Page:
Some newer approaches by therapists directly address this. They might question society's attitudes to stammering and how they affect you. Possibilities then open up for considering ways to challenge these attitudes. You'll look at stammering from a new perspective and how to live better with your stammer. 

Where can I find a list of options?

Go back to our Therapy & Courses section for a full list of the therapies and courses for each age group.

If you have tried a particular approach and it's not working for you, see our Therapy not working? page.

Therapy for pre-school children

How can therapy help?

There are many ways a speech & language therapist can support you and your child. These include the following:

  • Helping you understand more about stammering so that it feels less worrying.
  • Explaining the therapy options. These include approaches that are specifically designed for pre-school children who stammer.
  • Helping you and your child deal with difficult thoughts and feelings around stammering.
  • Working with other family members, nursery staff or childminders.
  • Working with you to develop your child’s language and communication skills. Looking at ways to keep them chatting whether they are stammering or not. 
  • Finding out what affects your child's stammering.
  • Working on speech patterns that can help your child say what they want to say more easily.
  • Every child and every family is different. Your therapist will work closely with you to agree the goals of any therapy. They’ll then tailor the support they offer to you and your child.

Where can I find a list of options?

See our Options for Children (aged 2-12) page. There you'll find out how you can access speech and language therapy and other courses.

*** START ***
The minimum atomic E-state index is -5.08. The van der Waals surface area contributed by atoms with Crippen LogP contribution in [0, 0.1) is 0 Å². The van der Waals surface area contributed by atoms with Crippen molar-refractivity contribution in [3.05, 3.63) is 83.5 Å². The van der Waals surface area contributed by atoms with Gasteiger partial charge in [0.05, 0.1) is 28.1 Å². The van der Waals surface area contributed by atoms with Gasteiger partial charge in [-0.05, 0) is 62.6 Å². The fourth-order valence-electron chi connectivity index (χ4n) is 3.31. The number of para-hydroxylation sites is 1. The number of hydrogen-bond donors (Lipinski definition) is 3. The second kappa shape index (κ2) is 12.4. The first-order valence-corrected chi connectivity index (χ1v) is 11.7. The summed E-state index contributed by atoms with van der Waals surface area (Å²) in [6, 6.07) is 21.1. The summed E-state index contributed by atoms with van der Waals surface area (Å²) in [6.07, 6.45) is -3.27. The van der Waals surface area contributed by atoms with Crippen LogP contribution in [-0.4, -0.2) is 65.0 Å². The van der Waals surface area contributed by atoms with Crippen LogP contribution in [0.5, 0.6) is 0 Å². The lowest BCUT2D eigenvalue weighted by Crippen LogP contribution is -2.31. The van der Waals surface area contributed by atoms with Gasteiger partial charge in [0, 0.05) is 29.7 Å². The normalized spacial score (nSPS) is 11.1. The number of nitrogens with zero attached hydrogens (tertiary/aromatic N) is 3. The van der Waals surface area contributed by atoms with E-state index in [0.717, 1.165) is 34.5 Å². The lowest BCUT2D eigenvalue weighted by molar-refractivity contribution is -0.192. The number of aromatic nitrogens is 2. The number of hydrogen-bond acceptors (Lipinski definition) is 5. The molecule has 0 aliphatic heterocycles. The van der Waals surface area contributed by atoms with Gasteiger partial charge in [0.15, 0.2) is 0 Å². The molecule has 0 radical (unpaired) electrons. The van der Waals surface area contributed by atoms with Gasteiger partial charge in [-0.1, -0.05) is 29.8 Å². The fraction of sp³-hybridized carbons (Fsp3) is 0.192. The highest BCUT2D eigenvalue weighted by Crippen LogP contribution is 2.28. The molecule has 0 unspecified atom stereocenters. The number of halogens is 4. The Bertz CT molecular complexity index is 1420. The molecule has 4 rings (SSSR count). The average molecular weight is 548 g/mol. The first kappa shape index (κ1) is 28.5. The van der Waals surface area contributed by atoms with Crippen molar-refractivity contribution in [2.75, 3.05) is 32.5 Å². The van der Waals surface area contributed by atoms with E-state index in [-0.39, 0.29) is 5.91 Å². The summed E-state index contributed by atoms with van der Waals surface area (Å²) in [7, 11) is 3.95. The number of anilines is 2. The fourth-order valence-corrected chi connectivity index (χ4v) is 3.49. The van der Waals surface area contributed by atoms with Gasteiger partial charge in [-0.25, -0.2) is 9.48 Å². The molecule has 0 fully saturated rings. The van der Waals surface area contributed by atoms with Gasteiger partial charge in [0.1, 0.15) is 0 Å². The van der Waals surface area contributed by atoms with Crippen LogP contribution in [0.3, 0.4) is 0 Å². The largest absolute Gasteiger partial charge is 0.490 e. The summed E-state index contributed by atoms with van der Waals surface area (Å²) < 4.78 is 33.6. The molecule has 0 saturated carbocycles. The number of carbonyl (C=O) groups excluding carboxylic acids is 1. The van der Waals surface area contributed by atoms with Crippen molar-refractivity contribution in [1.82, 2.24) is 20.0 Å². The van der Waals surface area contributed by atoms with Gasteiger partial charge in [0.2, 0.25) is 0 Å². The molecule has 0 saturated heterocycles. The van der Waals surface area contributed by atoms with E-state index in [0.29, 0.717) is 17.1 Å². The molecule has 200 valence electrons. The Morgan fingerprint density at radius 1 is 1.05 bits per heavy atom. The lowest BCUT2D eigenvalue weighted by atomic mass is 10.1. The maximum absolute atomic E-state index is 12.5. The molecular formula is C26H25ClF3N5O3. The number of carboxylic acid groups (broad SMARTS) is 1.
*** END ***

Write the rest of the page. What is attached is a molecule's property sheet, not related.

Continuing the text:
Our For Parents page gives you all the information you need to support your child at home. Also, read our article Taking your child to a therapist: what to expect.

Therapy for school-age children

How can therapy help?

For older children, what they want from therapy is likely to vary. This might depend on their particular needs and the way stammering is (or isn'[t) affecting them. 

For some school-age children, their stammer may disappear over time. Other children will continue to stammer. But therapy can help them feel confident to speak, and help you feel confident in supporting them. In general, therapy aims to help children to:

  • feel good about talking, stammering and themselves
  • become a confident and effective communicator.

What to expect from therapy

A therapist will work with you directly, either one-to-one or in a group. They'll plan therapy to suit the needs of you and your child. It may include some of the following elements:

  • Liaising with your child's school. Creating a positive classroom and playground environment which accepts your child's speech.
  • Supporting parents. Helping you to feel confident in supporting your child at home, at school and socially.
  • Understanding speaking and stammering. Your child can learn how speech is produced and what happens when they stammer.
  • Reducing avoidance. Encouraging your child to try some of the words or situations they may have avoided due to a fear of stammering.
  • General communication skills. Teaching your child that good communication depends on more than fluency. It includes skills like listening, making eye-contact, taking turns and starting/ending conversations.
  • Addressing the emotional side to stammering. Teaching you and your child ways to work with unhelpful thoughts and feelings. Discussing strategies to cope with any bullying or teasing. 
  • Making speech changes. If appropriate, the therapist may help your child explore different ways of speaking. Or your child might learn how to ease through tense stammers more easily.

Being involved in your child's therapy

Therapy is likely to also include some work with parents or the family as a whole. It may also  involve 'homework' which might have to help your child with. But this will usually be in the form of games or interesting investigations to make it fun for your child.

The therapist may also contact your child’s school and give teachers advice to help support them. They might even support teachers to talk to the rest of the class about stammering. This could be particularly useful if your child is being teased or has had unhelpful responses.

See our Options for Children (aged 2-12) page to find out how you can access speech & language therapy and other courses.

Our For Parents page gives you all the information you need to support your child at home. Also, read our article Taking your child to a therapist: what to expect.​​​